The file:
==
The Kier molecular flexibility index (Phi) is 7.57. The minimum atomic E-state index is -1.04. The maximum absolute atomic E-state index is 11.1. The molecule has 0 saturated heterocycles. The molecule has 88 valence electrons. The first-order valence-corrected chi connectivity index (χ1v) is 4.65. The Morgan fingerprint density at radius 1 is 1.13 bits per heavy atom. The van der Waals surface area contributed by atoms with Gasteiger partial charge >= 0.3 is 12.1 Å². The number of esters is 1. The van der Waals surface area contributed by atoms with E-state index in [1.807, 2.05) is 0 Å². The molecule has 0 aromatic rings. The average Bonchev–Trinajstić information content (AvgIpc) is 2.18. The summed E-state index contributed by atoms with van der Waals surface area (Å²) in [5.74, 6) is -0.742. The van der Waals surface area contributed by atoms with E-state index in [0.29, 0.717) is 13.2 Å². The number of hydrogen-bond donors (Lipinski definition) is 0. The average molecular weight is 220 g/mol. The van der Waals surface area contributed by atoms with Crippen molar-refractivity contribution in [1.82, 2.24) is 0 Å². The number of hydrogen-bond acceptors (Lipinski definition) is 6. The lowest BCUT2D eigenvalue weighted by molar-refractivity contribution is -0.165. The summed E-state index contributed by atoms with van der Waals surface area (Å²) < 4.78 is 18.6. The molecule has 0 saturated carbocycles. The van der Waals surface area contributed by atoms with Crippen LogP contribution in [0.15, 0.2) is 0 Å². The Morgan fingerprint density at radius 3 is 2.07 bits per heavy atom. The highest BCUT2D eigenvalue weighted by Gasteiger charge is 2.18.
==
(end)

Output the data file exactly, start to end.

The Kier molecular flexibility index (Phi) is 7.57. The minimum atomic E-state index is -1.04. The maximum absolute atomic E-state index is 11.1. The molecule has 0 saturated heterocycles. The molecule has 88 valence electrons. The first-order valence-corrected chi connectivity index (χ1v) is 4.65. The Morgan fingerprint density at radius 1 is 1.13 bits per heavy atom. The van der Waals surface area contributed by atoms with Gasteiger partial charge >= 0.3 is 12.1 Å². The number of esters is 1. The van der Waals surface area contributed by atoms with E-state index in [1.807, 2.05) is 0 Å². The molecule has 0 aromatic rings. The average Bonchev–Trinajstić information content (AvgIpc) is 2.18. The summed E-state index contributed by atoms with van der Waals surface area (Å²) in [5.74, 6) is -0.742. The van der Waals surface area contributed by atoms with E-state index in [0.29, 0.717) is 13.2 Å². The number of hydrogen-bond donors (Lipinski definition) is 0. The average molecular weight is 220 g/mol. The van der Waals surface area contributed by atoms with Crippen molar-refractivity contribution in [1.82, 2.24) is 0 Å². The number of hydrogen-bond acceptors (Lipinski definition) is 6. The lowest BCUT2D eigenvalue weighted by molar-refractivity contribution is -0.165. The summed E-state index contributed by atoms with van der Waals surface area (Å²) < 4.78 is 18.6. The molecule has 0 saturated carbocycles. The van der Waals surface area contributed by atoms with Crippen LogP contribution in [0.15, 0.2) is 0 Å². The Morgan fingerprint density at radius 3 is 2.07 bits per heavy atom. The highest BCUT2D eigenvalue weighted by Gasteiger charge is 2.18.